DUBLIN: Ireland launched its seventh successive austerity budget yesterday, paving the way for the eurozone nation’s exit from an international bailout programme in just two months’ time.
Finance Minister Michael Noonan, unveiling his third annual budget, said the government would seek to claw back ¤2.5bn ($3.37bn) via taxation hikes and spending cuts.
“One of the primary tasks of this budget is to lay down the conditions for a successful exit from the bailout programme at the end of this year, or to put it another way, to fund ourselves fully through the international markets in a sustainable way at competitive interest rates,” Noonan said.
“The purpose of this budget is to continue the progress we have made; to reinforce policies that grow the economy; to establish the conditions which will create jobs; and to prepare for exiting the bail-out programme,” Noonan added.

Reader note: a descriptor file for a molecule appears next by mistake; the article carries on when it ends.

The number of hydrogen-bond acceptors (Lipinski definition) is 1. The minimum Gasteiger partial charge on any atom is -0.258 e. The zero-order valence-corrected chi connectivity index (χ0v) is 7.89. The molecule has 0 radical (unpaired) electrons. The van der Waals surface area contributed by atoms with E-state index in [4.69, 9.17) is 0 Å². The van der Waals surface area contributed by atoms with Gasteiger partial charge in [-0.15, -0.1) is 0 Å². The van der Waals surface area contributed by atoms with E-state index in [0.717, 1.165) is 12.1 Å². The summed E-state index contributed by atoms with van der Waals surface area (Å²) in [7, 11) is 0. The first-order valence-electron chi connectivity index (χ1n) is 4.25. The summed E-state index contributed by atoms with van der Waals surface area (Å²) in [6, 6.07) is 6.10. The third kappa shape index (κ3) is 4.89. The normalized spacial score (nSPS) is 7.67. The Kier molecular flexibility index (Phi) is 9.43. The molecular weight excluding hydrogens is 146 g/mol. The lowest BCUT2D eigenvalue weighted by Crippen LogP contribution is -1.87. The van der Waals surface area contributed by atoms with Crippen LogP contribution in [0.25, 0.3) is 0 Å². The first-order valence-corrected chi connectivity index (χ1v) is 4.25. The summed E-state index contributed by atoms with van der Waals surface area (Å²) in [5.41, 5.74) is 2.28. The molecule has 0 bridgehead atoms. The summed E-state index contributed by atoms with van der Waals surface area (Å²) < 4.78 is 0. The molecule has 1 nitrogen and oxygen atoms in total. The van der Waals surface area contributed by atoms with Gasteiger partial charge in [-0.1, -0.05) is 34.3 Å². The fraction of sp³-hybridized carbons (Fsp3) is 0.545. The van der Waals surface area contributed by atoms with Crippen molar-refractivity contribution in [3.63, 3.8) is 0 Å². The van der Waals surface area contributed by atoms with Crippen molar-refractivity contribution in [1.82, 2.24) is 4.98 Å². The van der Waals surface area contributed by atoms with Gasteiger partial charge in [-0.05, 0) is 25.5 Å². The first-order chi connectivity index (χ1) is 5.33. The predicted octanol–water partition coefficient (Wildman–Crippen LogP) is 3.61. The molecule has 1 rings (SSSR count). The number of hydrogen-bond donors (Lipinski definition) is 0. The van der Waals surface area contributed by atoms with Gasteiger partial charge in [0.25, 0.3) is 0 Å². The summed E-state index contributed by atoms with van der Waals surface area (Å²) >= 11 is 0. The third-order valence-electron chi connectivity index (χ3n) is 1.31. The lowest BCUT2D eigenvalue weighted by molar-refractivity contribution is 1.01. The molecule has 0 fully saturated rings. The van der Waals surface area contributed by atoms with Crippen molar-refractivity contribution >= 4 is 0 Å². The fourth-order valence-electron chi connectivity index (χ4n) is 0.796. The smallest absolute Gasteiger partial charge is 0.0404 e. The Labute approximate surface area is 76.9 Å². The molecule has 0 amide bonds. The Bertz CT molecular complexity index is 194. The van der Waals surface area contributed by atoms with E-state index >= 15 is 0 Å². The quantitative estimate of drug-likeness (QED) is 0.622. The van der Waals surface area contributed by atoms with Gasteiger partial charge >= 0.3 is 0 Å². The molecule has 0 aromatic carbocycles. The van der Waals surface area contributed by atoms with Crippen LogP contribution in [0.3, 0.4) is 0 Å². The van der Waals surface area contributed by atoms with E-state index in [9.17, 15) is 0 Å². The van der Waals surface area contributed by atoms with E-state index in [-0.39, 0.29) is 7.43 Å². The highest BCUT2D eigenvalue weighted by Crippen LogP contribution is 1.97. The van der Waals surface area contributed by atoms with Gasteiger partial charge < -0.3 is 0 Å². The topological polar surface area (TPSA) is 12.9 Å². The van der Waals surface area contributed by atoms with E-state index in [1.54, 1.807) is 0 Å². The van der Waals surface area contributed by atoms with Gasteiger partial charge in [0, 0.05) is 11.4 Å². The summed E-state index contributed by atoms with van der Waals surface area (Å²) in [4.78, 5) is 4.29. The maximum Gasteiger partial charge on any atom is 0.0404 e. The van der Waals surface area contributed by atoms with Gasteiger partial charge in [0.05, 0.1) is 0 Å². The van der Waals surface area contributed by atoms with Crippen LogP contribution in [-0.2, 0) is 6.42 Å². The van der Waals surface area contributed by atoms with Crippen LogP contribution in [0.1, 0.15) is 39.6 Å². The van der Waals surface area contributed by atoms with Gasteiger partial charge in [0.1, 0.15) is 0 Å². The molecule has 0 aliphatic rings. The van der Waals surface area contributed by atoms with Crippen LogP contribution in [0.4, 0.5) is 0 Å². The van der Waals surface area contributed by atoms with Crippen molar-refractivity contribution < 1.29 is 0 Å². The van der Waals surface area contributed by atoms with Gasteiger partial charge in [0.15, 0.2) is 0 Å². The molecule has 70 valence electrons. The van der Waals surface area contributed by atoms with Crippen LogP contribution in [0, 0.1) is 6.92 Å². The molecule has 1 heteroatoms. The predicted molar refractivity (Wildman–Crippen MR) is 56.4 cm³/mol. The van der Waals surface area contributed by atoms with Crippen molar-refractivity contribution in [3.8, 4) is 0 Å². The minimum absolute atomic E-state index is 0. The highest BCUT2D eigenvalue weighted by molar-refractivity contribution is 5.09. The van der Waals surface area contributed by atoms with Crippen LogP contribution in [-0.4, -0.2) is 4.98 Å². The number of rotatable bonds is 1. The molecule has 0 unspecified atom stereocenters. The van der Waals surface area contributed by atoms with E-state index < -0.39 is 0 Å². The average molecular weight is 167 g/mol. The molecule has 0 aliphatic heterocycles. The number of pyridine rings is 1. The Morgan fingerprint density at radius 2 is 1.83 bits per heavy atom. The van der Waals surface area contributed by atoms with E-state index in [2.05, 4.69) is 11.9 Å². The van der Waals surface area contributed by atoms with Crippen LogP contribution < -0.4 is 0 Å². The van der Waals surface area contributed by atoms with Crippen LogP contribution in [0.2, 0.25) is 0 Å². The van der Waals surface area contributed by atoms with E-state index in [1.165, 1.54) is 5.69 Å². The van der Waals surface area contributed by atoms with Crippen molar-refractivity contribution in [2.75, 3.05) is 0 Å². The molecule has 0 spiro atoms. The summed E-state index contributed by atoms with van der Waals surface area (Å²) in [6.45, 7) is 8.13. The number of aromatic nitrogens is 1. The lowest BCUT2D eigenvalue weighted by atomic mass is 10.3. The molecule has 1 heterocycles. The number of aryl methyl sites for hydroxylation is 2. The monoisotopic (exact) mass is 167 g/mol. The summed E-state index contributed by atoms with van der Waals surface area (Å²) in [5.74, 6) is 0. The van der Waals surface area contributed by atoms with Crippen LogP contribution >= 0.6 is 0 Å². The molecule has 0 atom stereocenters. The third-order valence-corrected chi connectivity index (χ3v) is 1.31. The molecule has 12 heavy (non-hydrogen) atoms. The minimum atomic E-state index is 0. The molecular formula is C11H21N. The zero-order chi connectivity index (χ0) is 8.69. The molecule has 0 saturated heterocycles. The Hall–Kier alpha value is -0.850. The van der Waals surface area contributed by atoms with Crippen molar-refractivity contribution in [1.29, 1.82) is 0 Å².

“To this end the government has designed this budget. We will bring in a deficit of 4.8 percent in 2014, we will bring in a small primary surplus, demonstrating that our national debt, which has been rising for so many years, is under control.”
The budget is aimed at bringing the deficit down to less than the EU ceiling of 3 percent of gross domestic product (GDP) by 2015.
Spending minister Brendan Howlin announced a number of schemes to encourage the embattled construction sector. He also signalled the roll-out of free GP-care to children under five, in a move seen by many as the first step towards universal healthcare.
The reduced VAT rate of 9.0 percent for the hospitality sector, seen as a major boost to Ireland’s important job-generating tourism sector, remains unchanged. There are also no changes to income tax or VAT and the levy on petrol, diesel and home-heating oil remains unchanged. AFP